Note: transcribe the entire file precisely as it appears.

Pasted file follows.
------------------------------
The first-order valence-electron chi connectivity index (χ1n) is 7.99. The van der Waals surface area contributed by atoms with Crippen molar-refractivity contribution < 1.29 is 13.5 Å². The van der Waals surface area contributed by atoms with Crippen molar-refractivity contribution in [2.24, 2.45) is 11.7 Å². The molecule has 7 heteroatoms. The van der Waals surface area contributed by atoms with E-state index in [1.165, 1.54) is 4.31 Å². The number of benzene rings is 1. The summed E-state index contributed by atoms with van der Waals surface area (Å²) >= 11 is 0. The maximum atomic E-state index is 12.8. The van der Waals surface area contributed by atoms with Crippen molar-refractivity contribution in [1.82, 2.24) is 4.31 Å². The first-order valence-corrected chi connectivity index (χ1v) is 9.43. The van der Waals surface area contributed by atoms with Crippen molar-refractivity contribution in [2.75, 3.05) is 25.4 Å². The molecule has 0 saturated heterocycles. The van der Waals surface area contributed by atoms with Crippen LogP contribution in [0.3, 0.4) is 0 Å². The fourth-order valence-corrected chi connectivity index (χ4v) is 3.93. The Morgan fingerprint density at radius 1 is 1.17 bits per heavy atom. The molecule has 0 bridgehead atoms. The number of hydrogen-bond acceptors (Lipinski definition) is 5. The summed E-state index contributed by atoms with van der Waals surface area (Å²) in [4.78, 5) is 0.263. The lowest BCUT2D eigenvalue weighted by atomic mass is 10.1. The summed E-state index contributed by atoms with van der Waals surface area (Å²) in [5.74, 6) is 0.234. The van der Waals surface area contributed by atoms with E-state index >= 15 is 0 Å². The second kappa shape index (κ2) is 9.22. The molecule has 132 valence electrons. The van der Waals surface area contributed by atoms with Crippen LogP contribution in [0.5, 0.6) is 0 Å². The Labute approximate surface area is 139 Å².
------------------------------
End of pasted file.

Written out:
The first-order valence-electron chi connectivity index (χ1n) is 7.99. The van der Waals surface area contributed by atoms with Crippen molar-refractivity contribution < 1.29 is 13.5 Å². The van der Waals surface area contributed by atoms with Crippen molar-refractivity contribution in [2.24, 2.45) is 11.7 Å². The molecule has 7 heteroatoms. The van der Waals surface area contributed by atoms with E-state index in [1.165, 1.54) is 4.31 Å². The number of benzene rings is 1. The summed E-state index contributed by atoms with van der Waals surface area (Å²) >= 11 is 0. The maximum atomic E-state index is 12.8. The van der Waals surface area contributed by atoms with Crippen molar-refractivity contribution in [1.82, 2.24) is 4.31 Å². The first-order valence-corrected chi connectivity index (χ1v) is 9.43. The van der Waals surface area contributed by atoms with Crippen molar-refractivity contribution in [2.75, 3.05) is 25.4 Å². The molecule has 0 saturated heterocycles. The van der Waals surface area contributed by atoms with Crippen LogP contribution in [0.3, 0.4) is 0 Å². The fourth-order valence-corrected chi connectivity index (χ4v) is 3.93. The Morgan fingerprint density at radius 1 is 1.17 bits per heavy atom. The molecule has 0 bridgehead atoms. The number of hydrogen-bond acceptors (Lipinski definition) is 5. The summed E-state index contributed by atoms with van der Waals surface area (Å²) in [4.78, 5) is 0.263. The lowest BCUT2D eigenvalue weighted by atomic mass is 10.1. The summed E-state index contributed by atoms with van der Waals surface area (Å²) in [5.74, 6) is 0.234. The van der Waals surface area contributed by atoms with E-state index >= 15 is 0 Å². The second kappa shape index (κ2) is 9.22. The molecule has 132 valence electrons. The van der Waals surface area contributed by atoms with Crippen LogP contribution in [0.5, 0.6) is 0 Å². The Labute approximate surface area is 139 Å².